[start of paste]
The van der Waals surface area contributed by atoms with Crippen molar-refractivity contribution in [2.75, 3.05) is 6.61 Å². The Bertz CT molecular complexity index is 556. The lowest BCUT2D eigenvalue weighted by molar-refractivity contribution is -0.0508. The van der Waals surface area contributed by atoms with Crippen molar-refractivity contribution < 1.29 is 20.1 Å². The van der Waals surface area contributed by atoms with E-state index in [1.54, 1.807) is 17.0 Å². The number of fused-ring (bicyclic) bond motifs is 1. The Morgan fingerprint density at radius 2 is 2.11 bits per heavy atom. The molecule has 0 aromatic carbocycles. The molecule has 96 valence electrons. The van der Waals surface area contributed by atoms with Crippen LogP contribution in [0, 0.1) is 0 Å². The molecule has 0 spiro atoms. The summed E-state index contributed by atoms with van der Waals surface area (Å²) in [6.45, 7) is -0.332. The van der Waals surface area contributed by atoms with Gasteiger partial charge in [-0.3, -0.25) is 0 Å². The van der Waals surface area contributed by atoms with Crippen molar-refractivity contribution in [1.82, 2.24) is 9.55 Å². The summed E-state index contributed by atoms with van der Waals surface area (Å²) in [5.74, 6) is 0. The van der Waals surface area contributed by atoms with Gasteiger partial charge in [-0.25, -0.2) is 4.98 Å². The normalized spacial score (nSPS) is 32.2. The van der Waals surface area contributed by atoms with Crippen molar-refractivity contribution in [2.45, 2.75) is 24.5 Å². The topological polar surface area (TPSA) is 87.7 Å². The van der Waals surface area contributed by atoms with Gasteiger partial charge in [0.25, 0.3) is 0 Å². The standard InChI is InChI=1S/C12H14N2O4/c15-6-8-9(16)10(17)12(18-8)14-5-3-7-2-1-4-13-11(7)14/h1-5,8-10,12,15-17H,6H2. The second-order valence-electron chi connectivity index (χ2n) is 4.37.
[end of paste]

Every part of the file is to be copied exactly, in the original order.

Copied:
The van der Waals surface area contributed by atoms with Crippen molar-refractivity contribution in [2.75, 3.05) is 6.61 Å². The Bertz CT molecular complexity index is 556. The lowest BCUT2D eigenvalue weighted by molar-refractivity contribution is -0.0508. The van der Waals surface area contributed by atoms with Crippen molar-refractivity contribution < 1.29 is 20.1 Å². The van der Waals surface area contributed by atoms with E-state index in [1.54, 1.807) is 17.0 Å². The number of fused-ring (bicyclic) bond motifs is 1. The Morgan fingerprint density at radius 2 is 2.11 bits per heavy atom. The molecule has 0 aromatic carbocycles. The molecule has 96 valence electrons. The van der Waals surface area contributed by atoms with Crippen LogP contribution in [0, 0.1) is 0 Å². The molecule has 0 spiro atoms. The summed E-state index contributed by atoms with van der Waals surface area (Å²) in [6.45, 7) is -0.332. The van der Waals surface area contributed by atoms with Gasteiger partial charge in [-0.3, -0.25) is 0 Å². The van der Waals surface area contributed by atoms with Crippen molar-refractivity contribution in [1.82, 2.24) is 9.55 Å². The summed E-state index contributed by atoms with van der Waals surface area (Å²) in [5.74, 6) is 0. The van der Waals surface area contributed by atoms with Gasteiger partial charge in [-0.25, -0.2) is 4.98 Å². The normalized spacial score (nSPS) is 32.2. The van der Waals surface area contributed by atoms with Crippen molar-refractivity contribution in [2.45, 2.75) is 24.5 Å². The topological polar surface area (TPSA) is 87.7 Å². The van der Waals surface area contributed by atoms with Gasteiger partial charge in [0.25, 0.3) is 0 Å². The standard InChI is InChI=1S/C12H14N2O4/c15-6-8-9(16)10(17)12(18-8)14-5-3-7-2-1-4-13-11(7)14/h1-5,8-10,12,15-17H,6H2. The second-order valence-electron chi connectivity index (χ2n) is 4.37.